medieval-religion: Scholarly discussions of medieval religion and culture

> I think the main difference is between before and after the 
> (Counter-)Reformation.  There could also have been a  difference with regard 
> to date during the medieval period.  

These are both valid points.  Much of the evidence for "nave-side" use of the 
pulpitum is 16th or 17th centuries.  On the other hand, it would appear that 
substantial screens around choir and sanctuary only began to develop from about 
the 12th century.  I still think a case can be made for earlier nave-side use.  In 
searching for more evidence of this, I've reread Jaqueline Jung's article"Beyond the 
Barrier: The Unifying Role of the Choir Screen in Gothic Churches," Art Bulletin, vo. 
82 (2000), 622ff, in which she specifically states, concerning jubes, "As their 
vernacular designations in France and Germany indicate, their primary purpose was 
to provide a stage from which the Gospels and Epistles would be read to the lay 
congregation in the nave".  She has lots of liturgical sources in her bibliography, but 
nothing specifically tied to such a view, however.  I've also had a fresh look at 
Aymer Vallance, Greater English Church Screens (London, 1947).  He states your 
position quite closely on pp. 19-20, specifically (and perhaps not surprisingly!) in 
relation to the "rule of Sarum: "On days when the Epistle was read from the 
pulpitum the Gradual also, instead of being read 'ad gradum chori' was read from 
the pulpitum by two boys facing towards the quire."  Later on, however (p. 24), he 
cites other information that seems to indicate nave-side use.  For example, a statute 
of 1251 prescribing the ceremonial for the reception of a bishop of Chichester, on 
his first arrival at his cathedral church, contains the direction: "Tunc intret ecclesiam 
et ascendat pulpitum si volerit exponere verbum Dei which shows that, so early as 
the 13th century, the pulpitum on occasion was used as a pulpit in the modern 
sense, for preaching."  Granted, there is some ambiguity about whom he would 
have been preaching to, but this and other references certainly seem to suggest 
nave-side use.  It is possible that there were differences between normal liturgical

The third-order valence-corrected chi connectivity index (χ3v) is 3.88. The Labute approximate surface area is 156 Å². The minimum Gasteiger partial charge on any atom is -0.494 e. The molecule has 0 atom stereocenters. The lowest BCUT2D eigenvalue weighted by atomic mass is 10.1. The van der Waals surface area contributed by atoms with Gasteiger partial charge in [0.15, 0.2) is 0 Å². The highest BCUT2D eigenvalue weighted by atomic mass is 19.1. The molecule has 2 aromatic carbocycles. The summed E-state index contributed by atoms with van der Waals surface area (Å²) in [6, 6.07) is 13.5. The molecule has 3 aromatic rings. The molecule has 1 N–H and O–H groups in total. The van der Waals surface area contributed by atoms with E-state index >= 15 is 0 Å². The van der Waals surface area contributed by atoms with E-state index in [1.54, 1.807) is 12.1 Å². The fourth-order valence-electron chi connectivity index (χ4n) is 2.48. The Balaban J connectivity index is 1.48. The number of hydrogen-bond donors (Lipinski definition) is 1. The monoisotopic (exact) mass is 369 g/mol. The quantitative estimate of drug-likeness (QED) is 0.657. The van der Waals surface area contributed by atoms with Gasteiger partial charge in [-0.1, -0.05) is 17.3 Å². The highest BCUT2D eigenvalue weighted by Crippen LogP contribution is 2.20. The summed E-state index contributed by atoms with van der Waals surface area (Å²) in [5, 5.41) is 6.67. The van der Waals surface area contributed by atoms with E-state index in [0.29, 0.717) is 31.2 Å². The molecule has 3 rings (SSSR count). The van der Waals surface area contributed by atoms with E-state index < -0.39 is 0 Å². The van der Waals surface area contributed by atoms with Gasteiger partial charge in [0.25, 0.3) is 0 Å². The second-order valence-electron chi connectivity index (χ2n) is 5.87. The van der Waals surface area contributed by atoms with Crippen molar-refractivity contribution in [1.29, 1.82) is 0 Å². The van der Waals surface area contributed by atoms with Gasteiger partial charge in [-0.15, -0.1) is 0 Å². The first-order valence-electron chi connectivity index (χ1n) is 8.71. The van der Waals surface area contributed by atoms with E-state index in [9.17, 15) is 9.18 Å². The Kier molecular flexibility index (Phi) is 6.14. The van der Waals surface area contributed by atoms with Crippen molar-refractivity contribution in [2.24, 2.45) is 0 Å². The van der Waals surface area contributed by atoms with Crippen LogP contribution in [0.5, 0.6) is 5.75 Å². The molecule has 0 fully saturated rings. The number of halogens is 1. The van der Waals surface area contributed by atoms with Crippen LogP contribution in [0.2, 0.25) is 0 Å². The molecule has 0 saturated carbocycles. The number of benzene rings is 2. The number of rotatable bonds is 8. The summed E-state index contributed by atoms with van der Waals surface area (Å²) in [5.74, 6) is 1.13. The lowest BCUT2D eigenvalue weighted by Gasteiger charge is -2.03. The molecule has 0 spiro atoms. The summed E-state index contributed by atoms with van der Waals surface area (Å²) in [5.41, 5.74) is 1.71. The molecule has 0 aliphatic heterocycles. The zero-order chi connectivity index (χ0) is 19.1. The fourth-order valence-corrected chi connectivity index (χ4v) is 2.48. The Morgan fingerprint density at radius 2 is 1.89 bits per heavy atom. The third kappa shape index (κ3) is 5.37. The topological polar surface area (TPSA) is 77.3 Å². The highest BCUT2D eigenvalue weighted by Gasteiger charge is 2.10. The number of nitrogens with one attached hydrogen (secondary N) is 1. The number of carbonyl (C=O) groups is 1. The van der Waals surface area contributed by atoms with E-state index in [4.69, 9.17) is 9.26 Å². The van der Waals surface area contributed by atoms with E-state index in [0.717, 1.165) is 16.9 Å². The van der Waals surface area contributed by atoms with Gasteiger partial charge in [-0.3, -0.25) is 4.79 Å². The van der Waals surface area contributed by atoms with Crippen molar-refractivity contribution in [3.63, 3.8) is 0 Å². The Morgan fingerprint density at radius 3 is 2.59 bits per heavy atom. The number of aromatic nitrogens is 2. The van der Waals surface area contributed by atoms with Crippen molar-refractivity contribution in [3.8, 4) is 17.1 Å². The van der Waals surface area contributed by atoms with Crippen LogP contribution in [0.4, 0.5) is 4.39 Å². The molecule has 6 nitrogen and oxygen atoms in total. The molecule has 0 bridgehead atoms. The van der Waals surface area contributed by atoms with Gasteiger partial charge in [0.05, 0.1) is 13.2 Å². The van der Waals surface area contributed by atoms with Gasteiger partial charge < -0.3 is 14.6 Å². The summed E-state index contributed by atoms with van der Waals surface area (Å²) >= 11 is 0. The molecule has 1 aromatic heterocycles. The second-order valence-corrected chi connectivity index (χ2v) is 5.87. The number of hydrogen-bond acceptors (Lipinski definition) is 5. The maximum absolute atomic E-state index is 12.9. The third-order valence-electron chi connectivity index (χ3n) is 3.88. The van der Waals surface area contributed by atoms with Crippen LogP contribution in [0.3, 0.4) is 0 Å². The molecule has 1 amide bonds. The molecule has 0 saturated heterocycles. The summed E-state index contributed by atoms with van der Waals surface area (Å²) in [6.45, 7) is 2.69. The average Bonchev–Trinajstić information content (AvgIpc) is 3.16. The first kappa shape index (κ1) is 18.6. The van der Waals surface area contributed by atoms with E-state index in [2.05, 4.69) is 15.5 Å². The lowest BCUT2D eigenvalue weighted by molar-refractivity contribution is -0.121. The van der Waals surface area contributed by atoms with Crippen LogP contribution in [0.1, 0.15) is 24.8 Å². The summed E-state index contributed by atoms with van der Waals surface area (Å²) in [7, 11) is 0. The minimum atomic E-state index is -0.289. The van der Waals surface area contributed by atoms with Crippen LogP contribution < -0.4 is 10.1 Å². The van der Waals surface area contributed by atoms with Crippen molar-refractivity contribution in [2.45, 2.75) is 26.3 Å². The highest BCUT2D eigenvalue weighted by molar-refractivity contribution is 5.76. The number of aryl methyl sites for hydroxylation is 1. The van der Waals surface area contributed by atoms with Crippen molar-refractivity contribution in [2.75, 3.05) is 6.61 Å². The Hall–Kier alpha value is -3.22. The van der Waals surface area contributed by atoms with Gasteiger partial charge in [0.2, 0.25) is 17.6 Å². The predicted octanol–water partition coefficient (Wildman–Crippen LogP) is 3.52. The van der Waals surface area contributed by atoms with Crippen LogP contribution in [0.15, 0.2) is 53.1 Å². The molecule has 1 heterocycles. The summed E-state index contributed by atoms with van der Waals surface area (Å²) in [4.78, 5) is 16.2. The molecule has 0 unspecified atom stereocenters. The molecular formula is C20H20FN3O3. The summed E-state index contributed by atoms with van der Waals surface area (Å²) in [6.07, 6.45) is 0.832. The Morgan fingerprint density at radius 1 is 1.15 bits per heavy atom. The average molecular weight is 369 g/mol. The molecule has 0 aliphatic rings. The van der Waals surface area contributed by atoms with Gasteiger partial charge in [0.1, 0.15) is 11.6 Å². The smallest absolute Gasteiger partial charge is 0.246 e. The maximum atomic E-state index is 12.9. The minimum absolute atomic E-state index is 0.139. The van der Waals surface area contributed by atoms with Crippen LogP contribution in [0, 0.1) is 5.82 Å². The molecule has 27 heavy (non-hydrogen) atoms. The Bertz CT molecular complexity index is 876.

use and paraliturgical or special use, I suppose, but I have seen no studies detailed 
enough to make the situation very clear.

> Obviously, for special events such as a coronation or an election of a 
> bishop there would be a substantial gathering in the nave (if not exactly a 
> "congregation"), and the pulpitum could be used to communicate with them. 
> But under normal circumstances there would not be a  congregation for 
> services in the choir.

Jung has some sensitive analysis of the role of the pulpitum in relation to clerical 
exclusiveness and lay participation, including at least occasional lay presence within 
the sanctuary for services.  She also cites quite a lot of legislation and practice 
suggesting that the doors in the jube were kept open during services in the 
sanctuary specifically to provide visual access from the nave, and even cites the 
case of Chartres Cathedral, where a purple cloth was suspended behind the high 
altar, so that the elevated Host could be seen more clearly from the nave.  She also 
gives sources for the pulpitum serving as a stage for dramatic performances.  I'm 
afraid this exhausts my resources on this subject, but this discussion has been 
stimulating, even if it has raised more questions (for me, at any rate) than it has 
answered.  The peculiar English arrangement of having two screens at the west of 
the choir (with a space between them that is sometimes, quite confusingly, referred 
to as a "retrochoir", which is also used for spaces east of the sanctuary) certainly 
needs more investigation.  And whatever the liturgical use of the pulpitum as a 
raised platform, it certainly formed a splendid backdrop for all sorts of activities in 
the crossing and nave.
Jim Bugslag

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